# NestList with a list inside?

I'm new to Mathematica, and was looking for more efficient ways to implement the Do loop below. a, b, c and d are all constants, but I'm also using a list in the loop. Is this possible to implement with NestList? I haven't been able to find any examples with a list being used inside of NestList.

Do[
X = Tanh[a.input[[i]] + b.X + c];
Y = d.X;
YOut = Append[YOut, Y];
,{i, Length[input]}];


Thanks!

*

Sorry for the confusion, I tried to simplify my code for the sake of brevity.

Do[
X = Tanh[Win.input[[i]] + Wres.X + Wbias]];
Y = WOUT.X;
YOut = Append[YOut, Y];
, {i, Length[input]}
];


Win, Wres, Wbias, and WOUT are all appropriately sized matrices. This do loop is part of a testing routine for Reservoir Computing, a type of machine learning.

With help from your answer, I'm rewriting the above as:

f = WOUT.(Tanh[Wbias + Win.#2 + WRes.#1]) &;
YOut = FoldList[f, X, input];


Will try it out now. Thanks for the help!

EDIT - If anyone is looking for a reservoir computing implementation in Mathematica, I've added mine to Github - https://github.com/huvers/reservoir_computing

• Asking a question you should provide always a minimal example of intended input. It saves time and effort of all mathematica.se users. Commented Aug 30, 2013 at 19:48
• Nothing against NestList or FoldList, but a simple Table could do this too. Commented Mar 9, 2022 at 14:28

## 1 Answer

Taking into account clarification after editting the question I guess the most direct solution you are looking for is Fold (or FoldList) rather than Nest (or NestList) even though you might succeed with the latter. Regardless of objects a, b, c, d, X, Y etc. or Win, Wbias, WOUT, WRes being scalars or matrices we can proceed defining an appropriate function for the Fold construct.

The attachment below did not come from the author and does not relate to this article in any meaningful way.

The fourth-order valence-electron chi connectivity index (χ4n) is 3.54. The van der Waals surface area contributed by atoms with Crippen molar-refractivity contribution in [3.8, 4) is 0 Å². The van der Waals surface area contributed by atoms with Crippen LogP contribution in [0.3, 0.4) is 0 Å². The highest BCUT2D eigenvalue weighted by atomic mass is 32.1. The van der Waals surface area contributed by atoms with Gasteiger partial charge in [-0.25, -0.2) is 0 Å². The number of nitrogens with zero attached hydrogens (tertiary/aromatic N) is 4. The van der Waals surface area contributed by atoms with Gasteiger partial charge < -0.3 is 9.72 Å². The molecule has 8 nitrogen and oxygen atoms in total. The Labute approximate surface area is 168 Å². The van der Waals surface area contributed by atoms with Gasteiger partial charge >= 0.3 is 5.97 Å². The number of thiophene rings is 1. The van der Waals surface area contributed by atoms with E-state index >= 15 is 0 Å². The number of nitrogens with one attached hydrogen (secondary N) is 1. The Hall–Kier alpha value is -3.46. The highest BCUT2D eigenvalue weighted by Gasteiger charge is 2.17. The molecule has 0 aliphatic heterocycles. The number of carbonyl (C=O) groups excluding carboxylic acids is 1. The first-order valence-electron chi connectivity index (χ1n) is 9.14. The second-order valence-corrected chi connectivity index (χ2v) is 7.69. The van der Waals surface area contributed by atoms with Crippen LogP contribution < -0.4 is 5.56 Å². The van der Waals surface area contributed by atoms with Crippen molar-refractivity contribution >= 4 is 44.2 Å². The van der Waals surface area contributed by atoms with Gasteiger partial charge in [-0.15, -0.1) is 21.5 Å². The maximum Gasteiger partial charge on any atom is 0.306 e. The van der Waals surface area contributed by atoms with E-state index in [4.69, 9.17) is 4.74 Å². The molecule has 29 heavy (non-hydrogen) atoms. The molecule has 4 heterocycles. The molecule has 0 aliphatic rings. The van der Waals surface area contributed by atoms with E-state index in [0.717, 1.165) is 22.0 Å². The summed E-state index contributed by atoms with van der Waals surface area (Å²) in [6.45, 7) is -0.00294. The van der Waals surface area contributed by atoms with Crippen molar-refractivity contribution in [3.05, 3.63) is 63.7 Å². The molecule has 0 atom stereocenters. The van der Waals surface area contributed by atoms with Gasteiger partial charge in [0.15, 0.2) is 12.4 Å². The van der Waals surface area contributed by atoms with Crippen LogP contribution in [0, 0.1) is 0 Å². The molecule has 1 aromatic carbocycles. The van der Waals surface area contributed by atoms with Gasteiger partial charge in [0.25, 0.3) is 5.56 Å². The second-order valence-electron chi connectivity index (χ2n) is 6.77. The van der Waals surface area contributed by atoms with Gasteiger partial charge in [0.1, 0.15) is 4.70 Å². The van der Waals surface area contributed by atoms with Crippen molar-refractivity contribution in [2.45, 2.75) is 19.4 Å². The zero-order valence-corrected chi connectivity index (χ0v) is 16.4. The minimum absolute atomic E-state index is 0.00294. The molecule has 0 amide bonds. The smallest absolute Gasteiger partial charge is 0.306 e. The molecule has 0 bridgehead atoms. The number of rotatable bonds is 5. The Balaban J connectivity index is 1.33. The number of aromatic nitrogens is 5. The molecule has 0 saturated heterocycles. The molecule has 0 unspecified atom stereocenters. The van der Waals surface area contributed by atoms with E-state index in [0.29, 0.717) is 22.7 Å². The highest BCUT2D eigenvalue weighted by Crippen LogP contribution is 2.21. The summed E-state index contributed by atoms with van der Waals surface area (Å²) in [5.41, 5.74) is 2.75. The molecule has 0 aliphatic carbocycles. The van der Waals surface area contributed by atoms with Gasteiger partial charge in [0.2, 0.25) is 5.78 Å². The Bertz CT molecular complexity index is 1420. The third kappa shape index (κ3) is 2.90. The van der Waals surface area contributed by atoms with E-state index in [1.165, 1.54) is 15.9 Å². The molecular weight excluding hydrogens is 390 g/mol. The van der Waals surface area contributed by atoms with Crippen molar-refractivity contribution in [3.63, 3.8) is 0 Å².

At first let's define an example of matrix objects:

{a, b, c, d} =
{{{1, 2}, {-1, 1}}, {{1, 0}, {0, -1}}, {{0, 1}, {1, 0}}, {{-2, 1}, {1, -1}}};
id = IdentityMatrix[2];
input = {0 id, 1 id, 2 id};


Next we can define for the following pure function:

 f = d.Tanh[ a.#2 + b.#1 + c]&;


then it yields YOut:

FoldList[ f, {{x11, x12}, {x21, x22}}, input]


while this yields the last entry of YOut:

Fold[f, {{x11, x12}, {x21, x22}}, input]


For example choosing

X = {{0, 0}, {0, 0}};


we have

Fold[ f, {{0, 0}, {0, 0}}, input]

{{-2 Tanh[2 + Tanh[Tanh[1]] - 2 Tanh[1 + Tanh[1]]]
- Tanh[1 - Tanh[Tanh[1]] + Tanh[1 + Tanh[1]]],
-2 Tanh[ 5 - 2 Tanh[3 - 2 Tanh[1]] + Tanh[1 - Tanh[1]]]
+ Tanh[2 - Tanh[3 - 2 Tanh[1]] + Tanh[1 - Tanh[1]]]},
{ Tanh[2 + Tanh[Tanh[1]] - 2 Tanh[1 + Tanh[1]]]
+ Tanh[1 - Tanh[Tanh[1]] + Tanh[1 + Tanh[1]]],
Tanh[5 - 2 Tanh[3 - 2 Tanh[1]] + Tanh[1 - Tanh[1]]]
- Tanh[2 - Tanh[3 - 2 Tanh[1]] + Tanh[1 - Tanh[1]]]}}


Let's choose another example of scalar objects:

Clear[f, X, a, b, c, d, id, input]

input = {0, 1, 2};
{a, b, c, d} = {1, 2, 3, 4};
f = d Tanh[a #2 + b #1 + c] &;


then we have e.g.

Fold[ f, 0, input]

4 Tanh[ 5 + 8 Tanh[ 4 + 8 Tanh[3]]]